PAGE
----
Open main menu

Southern Historical Society Papers/Volume 01/March/The question stated

< Southern Historical Society Papers‎ | Volume 01‎ | March


Let it be distinctly understood that we do not for a moment affirm that there was not a vast amount of suffering and fearful mortality among the Federal prisoners at the South. But we are prepared to prove before any fair tribunal, from documents now in our archives, the following points:

1. The Confederate authorities always ordered the kind treatment of prisoners of war, and if there were individual cases of cruel treatment it was in violation of positive orders.

2. The orders were to give prisoners the same rations that our own soldiers received, and if rations were scarce and of inferior quality it was through no fault of the Confederacy.

3. The prison hospitals were put on the same footing precisely as the hospitals for our own men, and if there was unusual suffering caused by want of medicine and hospital stores, it arose from the fact that the Federal authorities declared these "contraband of war," and refused to accept the Confederate offer to allow Federal surgeons to come to the prisons with supplies of medicines and stores.

4. The prisons were established with reference to healthfulness of locality, and the great mortality among the prisoners arose from epidemics and chronic diseases which our surgeons had not the means of preventing or arresting.

A strong proof of this is the fact that nearly as large a proportion of the Confederate guard at Andersonville died as of the prisoners themselves.

5. The above reasons cannot be assigned for the cruel treatment which Confederates received in Northern prisons. Though in a land flowing with plenty, our poor fellows in prison were famished with hunger, and would have considered half the rations served Federal soldiers bountiful indeed. Their prison-hospitals were very far from being on the same footing with the hospitals for their own soldiers, and our men died by thousands from causes which the Federal authorities could have prevented.

6. But the real cause of the suffering on both sides was the stoppage of the exchange of prisoners, and for this the Federal authorities alone were responsible. The Confederates kept the cartel in good faith. It was broken on the other side.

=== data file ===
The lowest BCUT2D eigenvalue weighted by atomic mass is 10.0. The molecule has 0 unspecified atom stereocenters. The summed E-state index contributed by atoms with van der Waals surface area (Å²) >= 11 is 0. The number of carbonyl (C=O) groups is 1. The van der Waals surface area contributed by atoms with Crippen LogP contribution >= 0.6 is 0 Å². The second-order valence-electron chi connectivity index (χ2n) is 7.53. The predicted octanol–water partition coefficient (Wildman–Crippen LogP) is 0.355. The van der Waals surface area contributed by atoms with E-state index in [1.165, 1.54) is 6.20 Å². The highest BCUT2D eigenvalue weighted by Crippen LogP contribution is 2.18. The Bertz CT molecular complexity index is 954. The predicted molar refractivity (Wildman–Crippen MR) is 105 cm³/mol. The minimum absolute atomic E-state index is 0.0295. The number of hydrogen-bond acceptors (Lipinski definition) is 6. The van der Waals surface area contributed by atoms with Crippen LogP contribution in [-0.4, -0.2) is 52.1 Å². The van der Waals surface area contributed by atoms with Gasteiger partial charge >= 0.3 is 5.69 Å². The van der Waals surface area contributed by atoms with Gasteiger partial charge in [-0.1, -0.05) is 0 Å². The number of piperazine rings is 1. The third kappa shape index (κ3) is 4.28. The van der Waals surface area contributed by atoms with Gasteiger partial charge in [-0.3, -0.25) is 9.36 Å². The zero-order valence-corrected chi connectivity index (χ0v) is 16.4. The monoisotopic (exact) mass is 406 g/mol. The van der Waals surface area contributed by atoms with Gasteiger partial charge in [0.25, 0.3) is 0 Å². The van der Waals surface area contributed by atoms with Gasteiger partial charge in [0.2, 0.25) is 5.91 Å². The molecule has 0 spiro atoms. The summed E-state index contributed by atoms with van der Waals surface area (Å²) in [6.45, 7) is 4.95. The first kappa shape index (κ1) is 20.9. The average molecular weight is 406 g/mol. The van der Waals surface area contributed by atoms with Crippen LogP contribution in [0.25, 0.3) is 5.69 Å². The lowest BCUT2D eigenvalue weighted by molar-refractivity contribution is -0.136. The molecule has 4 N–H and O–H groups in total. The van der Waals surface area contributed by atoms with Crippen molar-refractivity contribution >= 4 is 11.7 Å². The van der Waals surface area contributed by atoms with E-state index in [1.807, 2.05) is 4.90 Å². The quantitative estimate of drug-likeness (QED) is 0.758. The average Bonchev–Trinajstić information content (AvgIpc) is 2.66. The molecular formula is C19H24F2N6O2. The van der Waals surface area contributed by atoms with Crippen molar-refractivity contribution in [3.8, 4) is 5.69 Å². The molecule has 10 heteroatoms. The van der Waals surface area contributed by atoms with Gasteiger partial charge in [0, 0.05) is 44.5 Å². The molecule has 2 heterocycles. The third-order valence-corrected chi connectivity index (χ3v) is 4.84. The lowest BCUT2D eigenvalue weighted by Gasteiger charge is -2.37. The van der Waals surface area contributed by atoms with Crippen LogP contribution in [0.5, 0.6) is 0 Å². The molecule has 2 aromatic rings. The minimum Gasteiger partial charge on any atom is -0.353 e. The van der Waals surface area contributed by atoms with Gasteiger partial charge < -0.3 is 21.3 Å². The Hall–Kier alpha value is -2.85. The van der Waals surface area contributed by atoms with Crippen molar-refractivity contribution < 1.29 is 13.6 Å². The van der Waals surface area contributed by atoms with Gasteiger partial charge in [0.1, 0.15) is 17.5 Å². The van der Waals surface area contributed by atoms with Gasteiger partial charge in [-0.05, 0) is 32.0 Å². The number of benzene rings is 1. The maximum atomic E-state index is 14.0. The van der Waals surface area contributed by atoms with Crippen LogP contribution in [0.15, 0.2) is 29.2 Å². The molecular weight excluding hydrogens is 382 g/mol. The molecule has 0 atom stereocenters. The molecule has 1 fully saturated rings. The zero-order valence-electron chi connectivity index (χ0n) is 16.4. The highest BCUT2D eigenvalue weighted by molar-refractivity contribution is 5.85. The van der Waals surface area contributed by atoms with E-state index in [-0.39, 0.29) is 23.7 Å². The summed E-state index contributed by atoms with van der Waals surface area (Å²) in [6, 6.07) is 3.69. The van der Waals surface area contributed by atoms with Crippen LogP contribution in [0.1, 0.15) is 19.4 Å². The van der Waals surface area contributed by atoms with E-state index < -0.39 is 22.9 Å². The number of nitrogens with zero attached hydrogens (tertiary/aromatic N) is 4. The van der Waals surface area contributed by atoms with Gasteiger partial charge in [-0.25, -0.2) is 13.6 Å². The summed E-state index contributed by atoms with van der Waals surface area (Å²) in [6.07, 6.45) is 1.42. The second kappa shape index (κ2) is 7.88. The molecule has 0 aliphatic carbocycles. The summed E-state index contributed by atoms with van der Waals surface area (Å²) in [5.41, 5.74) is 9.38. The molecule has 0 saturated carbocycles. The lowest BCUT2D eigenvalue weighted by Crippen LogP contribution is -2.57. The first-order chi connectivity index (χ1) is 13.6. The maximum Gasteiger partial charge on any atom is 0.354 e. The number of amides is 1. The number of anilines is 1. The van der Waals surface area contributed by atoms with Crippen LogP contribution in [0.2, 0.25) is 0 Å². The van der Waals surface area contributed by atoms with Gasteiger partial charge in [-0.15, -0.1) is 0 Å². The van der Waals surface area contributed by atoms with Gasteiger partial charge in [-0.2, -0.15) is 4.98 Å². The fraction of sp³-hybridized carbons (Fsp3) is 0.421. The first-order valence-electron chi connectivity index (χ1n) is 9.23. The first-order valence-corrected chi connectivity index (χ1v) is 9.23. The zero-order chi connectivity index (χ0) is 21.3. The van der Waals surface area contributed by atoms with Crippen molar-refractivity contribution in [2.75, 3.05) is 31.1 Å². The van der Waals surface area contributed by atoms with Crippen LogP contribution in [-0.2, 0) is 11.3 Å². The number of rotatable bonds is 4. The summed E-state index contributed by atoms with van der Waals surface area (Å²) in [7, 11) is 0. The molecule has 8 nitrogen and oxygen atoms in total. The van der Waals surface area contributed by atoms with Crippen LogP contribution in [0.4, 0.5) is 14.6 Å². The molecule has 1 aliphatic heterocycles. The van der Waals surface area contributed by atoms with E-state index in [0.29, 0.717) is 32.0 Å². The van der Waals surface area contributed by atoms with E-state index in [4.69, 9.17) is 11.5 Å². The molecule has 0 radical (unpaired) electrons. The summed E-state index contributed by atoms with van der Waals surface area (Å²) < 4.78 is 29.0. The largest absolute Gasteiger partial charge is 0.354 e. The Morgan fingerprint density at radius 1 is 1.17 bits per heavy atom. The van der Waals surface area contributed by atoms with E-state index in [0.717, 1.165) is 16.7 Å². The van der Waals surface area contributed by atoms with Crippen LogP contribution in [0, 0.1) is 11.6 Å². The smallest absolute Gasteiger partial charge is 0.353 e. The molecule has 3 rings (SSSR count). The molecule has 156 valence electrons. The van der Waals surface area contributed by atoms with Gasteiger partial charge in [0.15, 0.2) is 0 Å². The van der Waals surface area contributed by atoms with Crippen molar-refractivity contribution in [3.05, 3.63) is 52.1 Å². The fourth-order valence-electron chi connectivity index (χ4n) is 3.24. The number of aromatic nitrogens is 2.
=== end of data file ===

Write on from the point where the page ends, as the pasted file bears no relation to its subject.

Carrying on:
The Confederates were anxious to exchange man for man. It was the settled policy on the other side not to exchange prisoners. The Confederates offered to exchange sick and wounded. This was refused. In August, 1864, we offered to send home all the Federal sick and wounded without equivalent. The offer was not accepted until the following December, and it was during that period that the greatest mortality occurred. The Federal authorities determined as their war policy not to exchange prisoners, they invented every possible pretext to avoid it, and they at the same time sought to quiet the friends of their prisoners and to "fire the Northern heart" by most shamelessly charging that the Confederate Government refused to exchange, and by industriously circulating the most malignant stories of "Rebel barbarities" to helpless veterans of the Union.

7. But the charge of cruelty made against the Confederate leaders is triumphantly refuted by such facts as these: The official reports of Secretary Stanton and Surgeon-General Barnes show that a much larger per cent. of Confederates perished in Northern prisons than of Federals in Southern prisons. And though the most persistent efforts were made to get up a case against President Davis, General Lee, and others (even to the extent of offering poor Wirz a reprieve if he would implicate them), they were not able to secure testimony, upon which even Holt and his military court dared to go into the trial.

It may be well, before discussing the question in its full details, to introduce the


who are implicated in this charge of cruel treatment to prisoners.

And first we give a recent letter of ex-President Davis in reply to Mr. Blaine's charges: